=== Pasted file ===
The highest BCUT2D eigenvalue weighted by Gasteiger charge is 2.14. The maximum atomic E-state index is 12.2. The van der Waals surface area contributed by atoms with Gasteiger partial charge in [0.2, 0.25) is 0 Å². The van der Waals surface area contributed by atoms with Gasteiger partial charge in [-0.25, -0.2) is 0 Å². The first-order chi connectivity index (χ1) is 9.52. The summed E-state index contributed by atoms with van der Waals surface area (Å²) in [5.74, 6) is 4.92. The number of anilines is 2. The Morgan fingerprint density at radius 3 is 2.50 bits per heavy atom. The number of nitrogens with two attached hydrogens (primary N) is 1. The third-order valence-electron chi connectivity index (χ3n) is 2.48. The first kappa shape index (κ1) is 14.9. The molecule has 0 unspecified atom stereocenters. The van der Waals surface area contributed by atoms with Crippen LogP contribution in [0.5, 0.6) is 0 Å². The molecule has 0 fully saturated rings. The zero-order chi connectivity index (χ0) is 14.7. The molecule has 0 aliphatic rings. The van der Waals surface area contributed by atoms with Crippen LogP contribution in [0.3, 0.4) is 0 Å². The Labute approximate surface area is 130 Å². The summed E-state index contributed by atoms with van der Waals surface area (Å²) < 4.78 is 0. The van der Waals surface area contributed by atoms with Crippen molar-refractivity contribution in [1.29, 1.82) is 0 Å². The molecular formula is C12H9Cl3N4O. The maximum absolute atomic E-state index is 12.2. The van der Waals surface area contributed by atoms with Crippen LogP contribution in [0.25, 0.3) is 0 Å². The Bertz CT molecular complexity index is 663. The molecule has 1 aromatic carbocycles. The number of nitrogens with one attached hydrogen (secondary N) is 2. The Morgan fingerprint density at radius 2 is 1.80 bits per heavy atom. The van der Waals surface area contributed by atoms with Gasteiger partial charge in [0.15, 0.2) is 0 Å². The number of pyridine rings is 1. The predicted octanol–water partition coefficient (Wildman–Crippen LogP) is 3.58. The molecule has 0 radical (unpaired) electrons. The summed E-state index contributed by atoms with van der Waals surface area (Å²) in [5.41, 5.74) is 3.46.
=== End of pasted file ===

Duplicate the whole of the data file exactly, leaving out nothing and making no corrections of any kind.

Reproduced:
The highest BCUT2D eigenvalue weighted by Gasteiger charge is 2.14. The maximum atomic E-state index is 12.2. The van der Waals surface area contributed by atoms with Gasteiger partial charge in [0.2, 0.25) is 0 Å². The van der Waals surface area contributed by atoms with Gasteiger partial charge in [-0.25, -0.2) is 0 Å². The first-order chi connectivity index (χ1) is 9.52. The summed E-state index contributed by atoms with van der Waals surface area (Å²) in [5.74, 6) is 4.92. The number of anilines is 2. The Morgan fingerprint density at radius 3 is 2.50 bits per heavy atom. The number of nitrogens with two attached hydrogens (primary N) is 1. The third-order valence-electron chi connectivity index (χ3n) is 2.48. The first kappa shape index (κ1) is 14.9. The molecule has 0 unspecified atom stereocenters. The van der Waals surface area contributed by atoms with Crippen LogP contribution in [0.5, 0.6) is 0 Å². The molecule has 0 fully saturated rings. The zero-order chi connectivity index (χ0) is 14.7. The molecule has 0 aliphatic rings. The van der Waals surface area contributed by atoms with Crippen LogP contribution in [0.3, 0.4) is 0 Å². The Labute approximate surface area is 130 Å². The summed E-state index contributed by atoms with van der Waals surface area (Å²) < 4.78 is 0. The van der Waals surface area contributed by atoms with Crippen molar-refractivity contribution in [1.29, 1.82) is 0 Å². The molecular formula is C12H9Cl3N4O. The maximum absolute atomic E-state index is 12.2. The van der Waals surface area contributed by atoms with Crippen LogP contribution in [0.25, 0.3) is 0 Å². The Bertz CT molecular complexity index is 663. The molecule has 1 aromatic carbocycles. The number of nitrogens with one attached hydrogen (secondary N) is 2. The Morgan fingerprint density at radius 2 is 1.80 bits per heavy atom. The van der Waals surface area contributed by atoms with Gasteiger partial charge in [0.15, 0.2) is 0 Å². The number of pyridine rings is 1. The predicted octanol–water partition coefficient (Wildman–Crippen LogP) is 3.58. The molecule has 0 radical (unpaired) electrons. The summed E-state index contributed by atoms with van der Waals surface area (Å²) in [5.41, 5.74) is 3.46.